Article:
• Evolution of the International Economic System : From Brettonwoods to WTO; Socialist economies and the CMEA (Council for Mutual Economic Assistance); Third World demand for new international economic order; Globalisation of the world economy.
  • United Nations : Envisaged role and actual record; Specialized UN agencies—aims and functioning; need for UN reforms.
  • Regionalisation of World Politics : EU, ASEAN, APEC, AARC, NAFTA.
  • Contemporary Global Concerns : Democracy, human rights, environment, gender justice terrorism, nuclear proliferation.

PART – B: India and the World

  • Indian Foreign Policy : Determinants of foreign policy; the institutions of policy-making; Government strives to have a workforce which reflects gender balance and women candidates are encouraged to apply. Continuity and change.
  • India’s Contribution to the Non-Alignment Movement Different phases; Current role.
  • India and South Asia: Regional Co-operation : SAARC-past performance and future prospects; South Asia as a Free Trade Area; India’s “Look East” policy; Impediments to regional co-operation : River water disputes; illegal cross border migration; Ethnic conflicts and insurgencies; Border disputes.
  • India and the Global South : Relations with Africa and Latin America; Leadership role in the demand for NIEO and WTO negotiations.
  • India and the Global Centres of Power : USA, EU, Japan, China and Russia.
  • India and the UN System: Role in UN Peace-keeping; Demand for Permanent Seat in the Security Council.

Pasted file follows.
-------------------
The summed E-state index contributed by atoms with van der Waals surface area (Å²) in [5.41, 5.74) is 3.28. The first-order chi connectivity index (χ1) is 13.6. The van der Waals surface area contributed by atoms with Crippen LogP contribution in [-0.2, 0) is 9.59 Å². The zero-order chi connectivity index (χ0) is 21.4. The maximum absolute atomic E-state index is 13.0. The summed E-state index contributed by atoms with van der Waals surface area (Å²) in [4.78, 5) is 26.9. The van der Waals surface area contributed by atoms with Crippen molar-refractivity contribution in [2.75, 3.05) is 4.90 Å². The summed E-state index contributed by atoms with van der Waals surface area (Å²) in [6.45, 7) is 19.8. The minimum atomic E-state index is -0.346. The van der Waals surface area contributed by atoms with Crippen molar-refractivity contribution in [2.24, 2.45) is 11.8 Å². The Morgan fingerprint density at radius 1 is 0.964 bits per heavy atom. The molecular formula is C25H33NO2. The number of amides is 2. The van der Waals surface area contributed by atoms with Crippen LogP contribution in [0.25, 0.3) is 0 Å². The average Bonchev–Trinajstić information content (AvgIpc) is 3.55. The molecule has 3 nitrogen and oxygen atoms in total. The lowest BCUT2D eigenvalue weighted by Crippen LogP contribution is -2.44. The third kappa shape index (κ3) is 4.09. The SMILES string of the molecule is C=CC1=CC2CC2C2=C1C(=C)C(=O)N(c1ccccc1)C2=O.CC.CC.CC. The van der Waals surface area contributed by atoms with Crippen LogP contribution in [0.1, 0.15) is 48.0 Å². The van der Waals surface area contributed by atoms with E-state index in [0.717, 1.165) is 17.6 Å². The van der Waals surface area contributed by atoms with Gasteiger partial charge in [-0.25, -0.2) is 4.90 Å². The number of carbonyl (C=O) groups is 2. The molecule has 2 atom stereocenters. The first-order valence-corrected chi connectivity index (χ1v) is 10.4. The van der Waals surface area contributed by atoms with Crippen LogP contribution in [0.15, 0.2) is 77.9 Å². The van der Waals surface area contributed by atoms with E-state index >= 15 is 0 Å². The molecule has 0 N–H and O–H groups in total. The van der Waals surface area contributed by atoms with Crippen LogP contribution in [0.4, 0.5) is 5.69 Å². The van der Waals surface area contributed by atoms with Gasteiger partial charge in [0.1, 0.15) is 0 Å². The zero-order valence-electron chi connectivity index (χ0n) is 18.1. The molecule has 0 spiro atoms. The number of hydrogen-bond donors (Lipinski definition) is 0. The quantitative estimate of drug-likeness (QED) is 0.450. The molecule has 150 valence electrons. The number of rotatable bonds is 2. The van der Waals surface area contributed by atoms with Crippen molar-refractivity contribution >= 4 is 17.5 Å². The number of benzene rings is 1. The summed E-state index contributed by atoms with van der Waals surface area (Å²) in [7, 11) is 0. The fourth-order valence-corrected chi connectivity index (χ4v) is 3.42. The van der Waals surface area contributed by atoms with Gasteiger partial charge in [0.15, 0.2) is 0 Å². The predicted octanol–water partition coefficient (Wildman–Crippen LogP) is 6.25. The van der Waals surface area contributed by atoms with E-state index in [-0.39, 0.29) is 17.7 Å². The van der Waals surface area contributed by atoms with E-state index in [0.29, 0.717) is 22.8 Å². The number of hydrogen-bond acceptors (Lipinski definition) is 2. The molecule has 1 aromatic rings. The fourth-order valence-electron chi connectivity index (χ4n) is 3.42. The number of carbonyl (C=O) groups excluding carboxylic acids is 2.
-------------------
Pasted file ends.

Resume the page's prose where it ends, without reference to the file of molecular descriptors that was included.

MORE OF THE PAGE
• India and the Nuclear Question : Changing perceptions and policy.
  • Recent developments in Indian Foreign Policy : India’s position on the recent crises in Afghanistan, Iraq and West Asia, growing relations with US and Isreal; Vision of a new world order.

 

Free Videos

Strategy and Approach

Frequently Asked Questions

How to solve doubts in GS content course?

This Course is comprehensively designed so that you can get all your doubts cleared within the lecture but in case of doubt still persists, we have the facility of a discussion board where you can write your doubt and our expert will revert you back as soon as possible.

Is The Course Enough to Crack UPSC?

There’s no defined Mantra to crack UPSC. Yes, you can prepare comprehensively, as course content is prepared from wide range of sources. Moreover, course has been structured in such a way that you can practice rigorously before prelims and mains. So, this could be the best way to get a rank.

Is There a Deadline for Sending Answers for Daily Answer Writing?

No there is no such deadline, As this course is valid till 31 Dec 2023 so you can send your answers anytime between this period.

Is this course suitable for freshers too?

Yes, Our Course is so well designed that it starts from basic and takes you to an advanced level. So you can access this course at any level of your preparation.

Will the video be live or pre-recorded? What will be the timings of the Lectures?

All the videos will be pre-recorded which will be recorded recently from time to time and include current affairs, recent UPSC questions. These videos will be made available to you at 9 am and can be viewed whenever you want as per your comfort. It will be recommended that you prepare a proper schedule of your own.

Programme Fee  

Mains Answer Writing  

General Studies                         Rs. 4,999/-   

Sociology                                     Rs. 2,999/-    

PSIR                                              Rs. 2,999/-    

Test Series 

GS FLT Series                            Rs. 6,999/-

PSIR FLT Series                       Rs. 6,999/- 

Socio FLT Series                      Rs. 6,999/-

               

Join this course